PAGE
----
When he first gave this book-writing thing a try 12 years
ago, Franz Lidz assumed - like many naive authors - that his publishing company
would do everything possible to promote its newest product. "Unstrung Heroes"
was a wonderfully unique, heartwarming piece of writing; a memoir of Lidz's
youth with four bizarre uncles that, surely, the public would lap up.
Yet, to his dismay, his publisher's idea of a publicity campaign was
sending out "WOULD YOU LIKE TO INTERVIEW THE AUTHOR?" postcards. Nothing more.
As a result, Lidz got one personal appearance, and it was "The Campbell's Soup
Hour" radio show that aired only in Doylestown, Pa. "I asked the host if there
are even any bookstores in Doylestown," says Lidz, a senior writer at Sports
Illustrated. "He said, 'I don't think so.'"
Obscure, ignored and miffed, the author took action. As a boy growing up in
Valley Stream, Lidz would dig through the local phone book and make prank call
after prank call, ordering furniture and impersonating doctors. This time, he
decided to create his own public relations guru. Using the name "Larry Talbott"
(the character played by Lon Chaney Jr. in "The Wolf Man"), Lidz invented
"Wolff & Mann Management" and went on the offensive. Thanks to repeated pitches
by Mr. Talbott, "Unstrung Heroes" was reviewed by multiple television stations
and newspapers. ("Astonishing, hilarious, angry, poignant, always pointed,"
wrote The Village Voice.) By 1995, it had become a major motion picture,
irked by what he thought of as the Disneyization of his book, a contract
prohibited him from bashing the film. When reporters asked his opinion of the
script, he said dryly: "It was very neatly typed.")
While Lidz thinks of his ol' chum Talbott from time to time, he has decided
that Wolff & Mann Management need not promote his latest book. Released
earlier this month by a new publisher, Bloomsbury, "Ghosty Men" is the
strange-but- true story of brothers Homer and Langley Collyer, legendary Harlem
junk hoarders from the early 20th century. When Lidz was a boy, his father,
Sidney, would spin yarns about old New York City, featuring its odd characters
and unbelievable happenings. Little Franz hung on every word, especially when
the subject was the Collyers. "It stuck in my mind," says Lidz, 52. "You had
these two old guys who built tunnels under junk. I always thought there was a
book to be written. This isn't about making money or getting publicity. It's
just something I've wanted to do."
Lidz began researching the brothers in 1980, but was met with indifference
from publishers. Last year he rediscovered his pile of Collyer clippings and
again pitched the idea. Fourteen publishers said, "No, thank you," before
Bloomsbury, which has an ongoing Urban Historical series, bought in. The result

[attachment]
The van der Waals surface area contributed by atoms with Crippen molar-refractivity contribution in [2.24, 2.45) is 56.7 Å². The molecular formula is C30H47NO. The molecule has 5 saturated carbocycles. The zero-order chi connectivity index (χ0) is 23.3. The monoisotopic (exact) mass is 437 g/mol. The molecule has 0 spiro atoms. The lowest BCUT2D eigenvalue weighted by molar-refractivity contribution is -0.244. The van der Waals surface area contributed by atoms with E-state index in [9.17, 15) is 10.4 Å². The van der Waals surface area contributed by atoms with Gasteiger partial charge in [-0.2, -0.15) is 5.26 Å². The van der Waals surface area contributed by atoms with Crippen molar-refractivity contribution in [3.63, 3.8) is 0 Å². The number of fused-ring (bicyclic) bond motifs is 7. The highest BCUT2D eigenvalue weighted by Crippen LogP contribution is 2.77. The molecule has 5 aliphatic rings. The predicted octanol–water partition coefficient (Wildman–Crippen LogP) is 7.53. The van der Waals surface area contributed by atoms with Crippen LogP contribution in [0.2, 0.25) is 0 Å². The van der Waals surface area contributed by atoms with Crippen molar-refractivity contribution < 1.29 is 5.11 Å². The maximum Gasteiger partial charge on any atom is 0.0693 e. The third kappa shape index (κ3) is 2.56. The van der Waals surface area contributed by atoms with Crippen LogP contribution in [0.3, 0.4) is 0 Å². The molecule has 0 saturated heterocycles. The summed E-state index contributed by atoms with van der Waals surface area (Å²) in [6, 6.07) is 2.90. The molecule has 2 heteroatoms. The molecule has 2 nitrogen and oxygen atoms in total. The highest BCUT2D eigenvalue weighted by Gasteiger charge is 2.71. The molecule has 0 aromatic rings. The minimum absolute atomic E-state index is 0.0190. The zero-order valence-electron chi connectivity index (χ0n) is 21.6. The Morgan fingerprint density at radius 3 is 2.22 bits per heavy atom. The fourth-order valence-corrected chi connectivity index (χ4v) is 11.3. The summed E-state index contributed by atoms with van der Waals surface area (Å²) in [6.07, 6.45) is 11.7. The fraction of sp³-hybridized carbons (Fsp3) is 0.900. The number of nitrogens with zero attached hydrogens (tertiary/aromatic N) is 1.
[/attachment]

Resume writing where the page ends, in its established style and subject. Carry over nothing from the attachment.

is 161 pages of stranger- than-fiction gold. Nearly too weird to be true,
"Ghosty Men" goes into everything from the brothers' nightly sweeps of Harlem
Dumpsters to the 140 tons of garbage (including bags of excrement, used as
booby traps to ward off intruders) found in the family abode upon Homer's death
The Collyers first became part of New York lore in 1938 when the
World-Telegram profiled their off-centered way of life and dubbed them "Hermits
of Harlem." Crammed with pianos, bicycles, old clothing and hundreds of
yellowed newspapers, their four-story brownstone on Fifth Avenue and 128th
Street was something out of "Ripley's Believe It or Not." Still today, New York
City firefighters call junk-jammed apartments "Collyers."
And yet, while they were thought of as freaks by a gossip-hungry New York
public, Homer and Langley actually were intelligent and well-educated. Both
attended Columbia, where Homer studied law and Langley engineering. Slowly,
however, the brothers turned into hermits, rarely leaving the house, holding on
to any money and dressing 40 years behind the times. "They were," says Lidz,
"as unique character studies as one can find." As a result, "Ghosty Men" is as
good a read as "Unstrung Heroes," if slightly more offbeat in nature.
Then again, one should expect nothing less from Lidz, who has long seen the
world through a different type of looking glass. Several years ago, Lidz made
a pilgrimage to novelist Gore Vidal's Italian villa, talking his way in by
saying (with a straight face), "I'm on a world tour of the homes of everyone
I've seen on 'The Merv Griffin Show.'" That was almost as impressive as the
Mrs. Falbo. The birds were supposed to sing into a blender, but choked in the
spotlight. Both are long dead.
Although he calls himself a "New Yorker at heart," Lidz lives on a six-acre
farm in Pennsylvania's Brandywine Valley with two llamas (Edgar and Ogar), two
dogs (Huck and Ella), three cats (Yojimbo, Sanjuro and Mr. H) and nine
chickens. He and his wife, Maggie, have two daughters. One is named Gogo, the
other Daisy Daisy.
At Sports Illustrated, Lidz has covered everything from baseball to boxing
to "Jeopardy!" He refuses to classify himself as a sportswriter or, for that
matter, a writer, period. He prefers a description Daisy Daisy, now 15, came up
with while still in preschool, when a teacher asked what her father does for a
living. "He types," she said.